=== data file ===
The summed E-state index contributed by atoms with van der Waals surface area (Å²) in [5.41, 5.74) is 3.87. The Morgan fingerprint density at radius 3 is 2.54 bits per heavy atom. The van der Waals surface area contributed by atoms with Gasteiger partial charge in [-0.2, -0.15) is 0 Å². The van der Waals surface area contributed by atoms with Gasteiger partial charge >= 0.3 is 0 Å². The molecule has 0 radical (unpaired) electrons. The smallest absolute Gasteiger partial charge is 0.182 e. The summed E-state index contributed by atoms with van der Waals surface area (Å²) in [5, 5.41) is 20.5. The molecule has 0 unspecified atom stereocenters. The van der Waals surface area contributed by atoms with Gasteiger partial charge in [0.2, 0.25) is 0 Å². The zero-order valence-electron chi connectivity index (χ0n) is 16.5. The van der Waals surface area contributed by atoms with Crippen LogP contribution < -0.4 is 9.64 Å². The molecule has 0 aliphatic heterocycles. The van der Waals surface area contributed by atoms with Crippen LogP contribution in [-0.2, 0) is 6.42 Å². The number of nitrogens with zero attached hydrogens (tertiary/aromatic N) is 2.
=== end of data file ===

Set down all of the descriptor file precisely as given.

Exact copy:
The summed E-state index contributed by atoms with van der Waals surface area (Å²) in [5.41, 5.74) is 3.87. The Morgan fingerprint density at radius 3 is 2.54 bits per heavy atom. The van der Waals surface area contributed by atoms with Gasteiger partial charge in [-0.2, -0.15) is 0 Å². The van der Waals surface area contributed by atoms with Gasteiger partial charge >= 0.3 is 0 Å². The molecule has 0 radical (unpaired) electrons. The smallest absolute Gasteiger partial charge is 0.182 e. The summed E-state index contributed by atoms with van der Waals surface area (Å²) in [5, 5.41) is 20.5. The molecule has 0 unspecified atom stereocenters. The van der Waals surface area contributed by atoms with Gasteiger partial charge in [0.2, 0.25) is 0 Å². The zero-order valence-electron chi connectivity index (χ0n) is 16.5. The van der Waals surface area contributed by atoms with Crippen LogP contribution < -0.4 is 9.64 Å². The molecule has 0 aliphatic heterocycles. The van der Waals surface area contributed by atoms with Crippen LogP contribution in [-0.2, 0) is 6.42 Å². The number of nitrogens with zero attached hydrogens (tertiary/aromatic N) is 2.